|/opt||Placed on your system generally when KDE is installed. Some KDE and Qt Based programs like to install themselves in the folder /opt/kde/bin for some reason.|
Keeping your files nice and tidy
It’s important that you keep your files tidy on your Linux system, mainly because you’ll find them easier, but also because you want to keep your system secure. Place all of your own personal files in your own folder, and make sure that the permissions are set that only you can access them. For example, if you have lots of documents, consider making a folder in your home directory called docs. In docs you can put all of your documents.
To make a folder, you can usually enter your file manager in Gnome or KDE and right click on a white space in the folder that you want to create the folder, then select Create Directory or New Folder.
However, to do it at the terminal, change to the directory that you want to make the folder in (cd /name_of_folder_you_want_to/go_to). Then type:
Operating on files: Executing (running), copying, moving, renaming and deleting files
To execute a binary program, at the terminal, you can do the following:
So, if I wanted to execute the file myscript.pl in the current directory, I could issue:
Some programs such as LokiGames software (www.lokigames.com), Sun’s StarOffice and Corel’s WordPerfect Office have their own dedicated binary installers. Most of the time, these sort of binary installers are initially executed from the terminal, by using the example above.
|Note that sometimes installer packages come without permission to execute (run), so you will need to provide it permission, try chmod 755 [filename] before you run the program.|
To copy a file at the terminal, the cp command is used, with the following syntax:
cp source_dir/source.file destination_dir/destination.file
For example, I want to copy myfile.pl from the current directory to /home/bob/perl:
cp myfile.pl /home/bob/perl
To move files at the terminal, the format is very similar to the cp command. The move command is mv.
Here is the standard syntax:
mv /source_dir/source.file dest_dir/source.file
So, as a typical example:
mv myscript.pl /home/bob
The mv command has many other arguments (options you can pass to it at run time), such as -R, lets investigate the -R switch:
mv /home/jane/docs/* /home/bob/docs -R
This would copy the entire contents of the folder /home/jane/docs (because we gave it the wildcard *), to the folder /home/bob/docs. Additionaly, as we passed the -R argument, if there were any further directories inside /home/jane/docs (ie: folders called CV, letters and notes could exist inside the docs folder), the -R argument moves the CV, letters and notes folders as well as the docs folder.
Unlike DOS, which had a seperate command to rename files with (ren), Unix simply uses the move (mv) command to do it. Take this example:
mv oldname newname
That would rename the file the file in the current directory called oldname to newname.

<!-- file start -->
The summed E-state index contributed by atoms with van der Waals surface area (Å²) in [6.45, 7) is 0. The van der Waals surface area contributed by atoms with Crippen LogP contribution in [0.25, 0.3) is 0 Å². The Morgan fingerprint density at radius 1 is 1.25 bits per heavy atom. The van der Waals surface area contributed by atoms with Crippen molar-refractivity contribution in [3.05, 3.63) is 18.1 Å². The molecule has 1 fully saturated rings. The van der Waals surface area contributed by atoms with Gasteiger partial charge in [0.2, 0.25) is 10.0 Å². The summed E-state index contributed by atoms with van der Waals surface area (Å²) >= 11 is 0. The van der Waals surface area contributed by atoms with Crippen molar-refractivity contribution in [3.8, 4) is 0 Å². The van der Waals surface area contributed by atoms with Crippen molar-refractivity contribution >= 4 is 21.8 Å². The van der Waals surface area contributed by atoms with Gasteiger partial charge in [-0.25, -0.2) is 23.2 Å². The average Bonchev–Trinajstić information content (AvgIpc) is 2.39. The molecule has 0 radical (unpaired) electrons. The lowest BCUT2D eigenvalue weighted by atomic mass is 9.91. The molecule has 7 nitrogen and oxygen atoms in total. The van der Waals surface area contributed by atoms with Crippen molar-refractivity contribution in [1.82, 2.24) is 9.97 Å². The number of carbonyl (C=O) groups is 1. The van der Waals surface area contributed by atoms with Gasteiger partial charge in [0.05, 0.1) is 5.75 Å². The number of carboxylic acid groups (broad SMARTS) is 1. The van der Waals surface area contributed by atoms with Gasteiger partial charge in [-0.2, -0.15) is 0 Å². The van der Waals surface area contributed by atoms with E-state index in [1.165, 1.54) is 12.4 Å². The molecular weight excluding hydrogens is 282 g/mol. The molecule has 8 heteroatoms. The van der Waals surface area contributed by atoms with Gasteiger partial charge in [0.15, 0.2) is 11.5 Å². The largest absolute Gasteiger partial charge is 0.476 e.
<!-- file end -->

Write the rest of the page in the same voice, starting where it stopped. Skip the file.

Deleting files can be done simply with the rm command. Deletion of emtpy directories can be done with rmdir command. Here are some examples:
Deletion of a single file:
Deletion of every file in current directory:
Deletion of every file in current directory and all directories within it (recursive deletion):
rm * -Rvf
Note: if you want to delete a directory and all of it’s contents in one swoop, instead of using rm *, then cd .., then rmdir dirname, you can simply do a rm dirname -Rvf.
Removal of an empty directory:
Security and files: Permissions and Ownership
In Unix, all files have permissions. Enabling files to have permissions allows security over and above simple password protection to a system. Imagine the situation: You have a Linux server which is used for 5 people from your companies Research and Development department. The five people are:
Consider for a moment that Bob wanted to keep his data (which is stored on the linux server over the network) private from jane, mary, mark and simon. Without the use of permissions, it would be impossible to do this. So for this reason we have the following permission system in Unix:
/home/bob bob users drwxr-xr-x
What you see above is an edited example of a directory listing on a unix system. You can achieve the same result as what you see above by using the ls command with the long listing function (ls -l). Consider that the above result was an abstract of the output of ls -l /home on the linux server.
The part that reads rwxr-xr-x is the permissions bit for the file (or directory).
The bit that says d, can also read -, s, l or c. – means normal file, s means sticky, l means symbolic link (like a shortcut, but but better) or c is a block device (you’ll find these in the /dev folder). The d bit that is on the listing that we have is because the listing is of a directory.
So, from the above listing already we know that it is a directory, it has some permissions set, and that the directory is called bob and it is in the /home folder.
The Permissions for /home/bob
But what do the permissions rwxr-xr-x actually mean, I hear you cry?! Have a look at this:
As you can see from the diagram, the first rwx is mapped to the owner of the file. This means that the owner (which is presumably bob), has read (r), write (w) and execution (x) access for that folder.
The second permission, r-x is mapped to the group of the directory. Not only can an induvidual user own a file, but a whole group (if desired) can access a file. This example illustrates that everyone in the group users can read the files in the directory, and that they can execute programs within it, or change into that directory.